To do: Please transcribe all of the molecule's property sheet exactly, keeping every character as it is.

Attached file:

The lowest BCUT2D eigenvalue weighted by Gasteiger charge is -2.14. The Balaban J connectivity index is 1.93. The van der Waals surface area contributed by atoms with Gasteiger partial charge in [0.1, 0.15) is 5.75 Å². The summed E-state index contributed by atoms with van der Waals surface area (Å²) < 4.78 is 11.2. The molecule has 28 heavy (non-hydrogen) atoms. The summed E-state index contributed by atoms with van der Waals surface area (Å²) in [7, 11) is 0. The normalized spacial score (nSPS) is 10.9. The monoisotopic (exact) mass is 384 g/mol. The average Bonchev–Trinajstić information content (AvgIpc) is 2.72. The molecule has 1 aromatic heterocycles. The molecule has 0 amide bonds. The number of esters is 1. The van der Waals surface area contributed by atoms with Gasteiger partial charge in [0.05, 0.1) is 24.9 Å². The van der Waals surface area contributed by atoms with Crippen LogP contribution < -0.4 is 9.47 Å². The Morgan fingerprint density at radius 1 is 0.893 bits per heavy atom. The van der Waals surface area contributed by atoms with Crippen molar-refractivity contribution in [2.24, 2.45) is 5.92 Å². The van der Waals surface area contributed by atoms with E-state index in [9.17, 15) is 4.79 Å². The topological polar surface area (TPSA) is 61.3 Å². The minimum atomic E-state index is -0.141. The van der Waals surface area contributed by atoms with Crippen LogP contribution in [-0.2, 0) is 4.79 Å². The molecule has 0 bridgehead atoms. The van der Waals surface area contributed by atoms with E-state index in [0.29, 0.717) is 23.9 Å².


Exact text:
The lowest BCUT2D eigenvalue weighted by Gasteiger charge is -2.14. The Balaban J connectivity index is 1.93. The van der Waals surface area contributed by atoms with Gasteiger partial charge in [0.1, 0.15) is 5.75 Å². The summed E-state index contributed by atoms with van der Waals surface area (Å²) < 4.78 is 11.2. The molecule has 28 heavy (non-hydrogen) atoms. The summed E-state index contributed by atoms with van der Waals surface area (Å²) in [7, 11) is 0. The normalized spacial score (nSPS) is 10.9. The monoisotopic (exact) mass is 384 g/mol. The average Bonchev–Trinajstić information content (AvgIpc) is 2.72. The molecule has 1 aromatic heterocycles. The molecule has 0 amide bonds. The number of esters is 1. The van der Waals surface area contributed by atoms with Gasteiger partial charge in [0.05, 0.1) is 24.9 Å². The van der Waals surface area contributed by atoms with Crippen LogP contribution < -0.4 is 9.47 Å². The Morgan fingerprint density at radius 1 is 0.893 bits per heavy atom. The van der Waals surface area contributed by atoms with Crippen molar-refractivity contribution in [2.24, 2.45) is 5.92 Å². The van der Waals surface area contributed by atoms with E-state index in [9.17, 15) is 4.79 Å². The topological polar surface area (TPSA) is 61.3 Å². The minimum atomic E-state index is -0.141. The van der Waals surface area contributed by atoms with Crippen LogP contribution in [-0.2, 0) is 4.79 Å². The molecule has 0 bridgehead atoms. The van der Waals surface area contributed by atoms with E-state index in [0.29, 0.717) is 23.9 Å².